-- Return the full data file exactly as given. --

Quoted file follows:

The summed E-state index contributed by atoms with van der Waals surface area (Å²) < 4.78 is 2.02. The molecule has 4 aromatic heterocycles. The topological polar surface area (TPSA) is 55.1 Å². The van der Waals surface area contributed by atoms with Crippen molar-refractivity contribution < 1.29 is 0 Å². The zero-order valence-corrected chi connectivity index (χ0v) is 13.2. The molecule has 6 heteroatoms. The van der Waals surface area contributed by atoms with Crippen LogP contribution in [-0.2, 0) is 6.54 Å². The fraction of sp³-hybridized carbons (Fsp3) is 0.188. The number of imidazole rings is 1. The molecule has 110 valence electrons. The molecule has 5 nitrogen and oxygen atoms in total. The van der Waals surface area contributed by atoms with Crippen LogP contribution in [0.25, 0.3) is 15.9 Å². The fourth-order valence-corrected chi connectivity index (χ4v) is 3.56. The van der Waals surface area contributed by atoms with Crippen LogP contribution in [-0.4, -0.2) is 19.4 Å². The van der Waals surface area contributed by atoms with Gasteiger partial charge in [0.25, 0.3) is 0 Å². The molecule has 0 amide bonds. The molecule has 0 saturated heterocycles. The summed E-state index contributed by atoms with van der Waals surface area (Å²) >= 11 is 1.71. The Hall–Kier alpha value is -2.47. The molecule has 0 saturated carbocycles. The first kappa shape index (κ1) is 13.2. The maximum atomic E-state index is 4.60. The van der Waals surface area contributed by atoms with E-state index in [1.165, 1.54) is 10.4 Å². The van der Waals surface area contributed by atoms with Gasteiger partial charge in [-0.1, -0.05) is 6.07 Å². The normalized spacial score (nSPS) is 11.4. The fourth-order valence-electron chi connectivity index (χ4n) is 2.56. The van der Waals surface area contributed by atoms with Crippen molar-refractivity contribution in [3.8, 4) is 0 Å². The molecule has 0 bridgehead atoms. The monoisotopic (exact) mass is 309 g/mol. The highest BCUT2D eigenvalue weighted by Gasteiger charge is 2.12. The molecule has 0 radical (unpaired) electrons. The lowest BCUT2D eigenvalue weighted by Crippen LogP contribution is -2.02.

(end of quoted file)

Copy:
The summed E-state index contributed by atoms with van der Waals surface area (Å²) < 4.78 is 2.02. The molecule has 4 aromatic heterocycles. The topological polar surface area (TPSA) is 55.1 Å². The van der Waals surface area contributed by atoms with Crippen molar-refractivity contribution < 1.29 is 0 Å². The zero-order valence-corrected chi connectivity index (χ0v) is 13.2. The molecule has 6 heteroatoms. The van der Waals surface area contributed by atoms with Crippen LogP contribution in [-0.2, 0) is 6.54 Å². The fraction of sp³-hybridized carbons (Fsp3) is 0.188. The number of imidazole rings is 1. The molecule has 110 valence electrons. The molecule has 5 nitrogen and oxygen atoms in total. The van der Waals surface area contributed by atoms with Crippen LogP contribution in [0.25, 0.3) is 15.9 Å². The fourth-order valence-corrected chi connectivity index (χ4v) is 3.56. The van der Waals surface area contributed by atoms with Crippen LogP contribution in [-0.4, -0.2) is 19.4 Å². The van der Waals surface area contributed by atoms with Gasteiger partial charge in [0.25, 0.3) is 0 Å². The molecule has 0 amide bonds. The molecule has 0 saturated heterocycles. The summed E-state index contributed by atoms with van der Waals surface area (Å²) >= 11 is 1.71. The Hall–Kier alpha value is -2.47. The molecule has 0 saturated carbocycles. The first kappa shape index (κ1) is 13.2. The maximum atomic E-state index is 4.60. The van der Waals surface area contributed by atoms with E-state index in [1.165, 1.54) is 10.4 Å². The van der Waals surface area contributed by atoms with Gasteiger partial charge in [-0.1, -0.05) is 6.07 Å². The normalized spacial score (nSPS) is 11.4. The fourth-order valence-electron chi connectivity index (χ4n) is 2.56. The van der Waals surface area contributed by atoms with Crippen molar-refractivity contribution in [3.8, 4) is 0 Å². The molecule has 0 bridgehead atoms. The monoisotopic (exact) mass is 309 g/mol. The highest BCUT2D eigenvalue weighted by Gasteiger charge is 2.12. The molecule has 0 radical (unpaired) electrons. The lowest BCUT2D eigenvalue weighted by Crippen LogP contribution is -2.02.